2002 Sierra 1500 Heavy-Duty 4WD Crew Cab

Feb. 21, 2002
Despite the word "crew" in its name, the 2002 Sierra 1500 HD 4WD Crew Cab hardly seems appropriate for hauling mud-laden construction workers.

The supple leather, heated, fully reclining, lumbar-support front seats speak luxury sedan. Apparently, the "crew" could be your kids, friends, race team, dogs, or in-laws. Three crewmembers of any stripe can comfortably ride in the spacious back seat. Yes, they have to rough it, not having the benefit of the fancy seats like up front. But they do get reasonably comfortable 60/40 fold-down seats, plenty of legroom, their own door, and a stowable center-console beverage holder.

The cavernous cabin includes all the amenities you'd expect in a high-end pickup: air, cruise, power windows, door locks, and mirrors, CD, remote keyless entry, etc. But don't let the cushiness fool you. Under the hood is a 6.0-liter V8 that pumps out a healthy 300 hp at 4,400 rpm and 360 lb-ft of torque at 4,000rpm. That's enough to haul a 3,139-lb payload or tow trailers up to 10,300 lb when equipped with a weight-distributing hitch and sway control, fifth wheel, or gooseneck hitch.

Handling the load are semielliptic, variable-rate, two-stage multileaf springs and gas-pressurized shocks in the rear. Up front is an independent suspension with torsion bars, gas-filled shocks, and a 30-mm stabilizer bar. The ride is firm and sure, helped by a hydroformed front frame section that boosts overall body stiffness.

The Crew Cab comes only with a short box that still makes for a 20-ft-long truck and tricky parking in downtown garages. At 77-in. tall, the ceilings at one garage seemed only inches away from the roof as the antenna whacked low-slung conduit. Commuting isn't a strong point, but long hauls are another matter.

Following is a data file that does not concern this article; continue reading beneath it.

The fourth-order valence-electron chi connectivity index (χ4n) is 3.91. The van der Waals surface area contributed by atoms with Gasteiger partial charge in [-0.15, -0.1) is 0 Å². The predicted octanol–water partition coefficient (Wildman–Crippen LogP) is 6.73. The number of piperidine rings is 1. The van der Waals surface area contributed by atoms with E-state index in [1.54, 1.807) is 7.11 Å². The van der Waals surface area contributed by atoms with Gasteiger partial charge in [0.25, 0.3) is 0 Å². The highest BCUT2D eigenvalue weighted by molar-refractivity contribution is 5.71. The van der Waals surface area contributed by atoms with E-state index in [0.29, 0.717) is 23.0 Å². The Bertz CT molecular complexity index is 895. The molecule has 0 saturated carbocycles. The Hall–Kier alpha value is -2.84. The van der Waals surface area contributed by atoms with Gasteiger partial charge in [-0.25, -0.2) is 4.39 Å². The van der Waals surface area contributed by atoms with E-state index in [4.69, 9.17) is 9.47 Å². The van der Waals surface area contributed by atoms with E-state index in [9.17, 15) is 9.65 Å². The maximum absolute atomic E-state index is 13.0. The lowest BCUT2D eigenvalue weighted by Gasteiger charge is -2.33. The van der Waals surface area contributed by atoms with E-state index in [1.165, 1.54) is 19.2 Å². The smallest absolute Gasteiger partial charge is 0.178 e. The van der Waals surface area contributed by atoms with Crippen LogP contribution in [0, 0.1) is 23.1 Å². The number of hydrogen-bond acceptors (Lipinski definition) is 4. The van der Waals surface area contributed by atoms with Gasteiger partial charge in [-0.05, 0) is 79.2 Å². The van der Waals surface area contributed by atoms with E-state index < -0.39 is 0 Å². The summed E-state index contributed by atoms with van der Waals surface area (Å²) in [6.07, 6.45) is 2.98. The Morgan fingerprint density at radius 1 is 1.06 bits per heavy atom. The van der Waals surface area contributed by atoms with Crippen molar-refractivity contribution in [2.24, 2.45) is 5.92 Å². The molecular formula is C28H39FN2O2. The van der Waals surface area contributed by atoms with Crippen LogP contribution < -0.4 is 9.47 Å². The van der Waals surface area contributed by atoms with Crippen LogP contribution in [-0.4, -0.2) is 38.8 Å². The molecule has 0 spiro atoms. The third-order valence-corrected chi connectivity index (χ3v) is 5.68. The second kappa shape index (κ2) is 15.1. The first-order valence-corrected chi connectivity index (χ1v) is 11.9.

We loaded up our three dogs for a lengthy day trip down south. The 460 miles melted away while our canine crew kept cool thanks to adequate rear vents and deep tinted glass. Even with the optional lower 4:10 differential gearset (boosts towing capacity), the Sierra is remarkably quiet at highway speeds. A four-speed automatic overdrive transmission keeps the revs down to about 2,500 rpm at 65mph. The cruise control is so precise and responsive that I was able to increase speed in 1-mph increments by flicking the accelerate button. Ample four-wheel antilock disk brakes halt the 5,763-lb truck in short order. Unfortunately, the unseasonably warm weather and lack of snow here in Cleveland prevented proper testing of the pushbutton 4WD. I did engage it once for fun and it worked as expected.

But all this luxury and capability doesn't come cheap. The Sierra is exempt from disclosure of EPA fuel economy information so none is published. I averaged about 13 mpg in combined city/highway driving. Standard vehicle price is $32,723. The SLT decor package tacks on $1,280, and the fully reclining bucket seats, another $1,255. A few other goodies plus destination charges brings the total to $36,573. For long hauls with crew and gear, in the lap of luxury and in any weather, the Sierra Crew Cab hits the mark.

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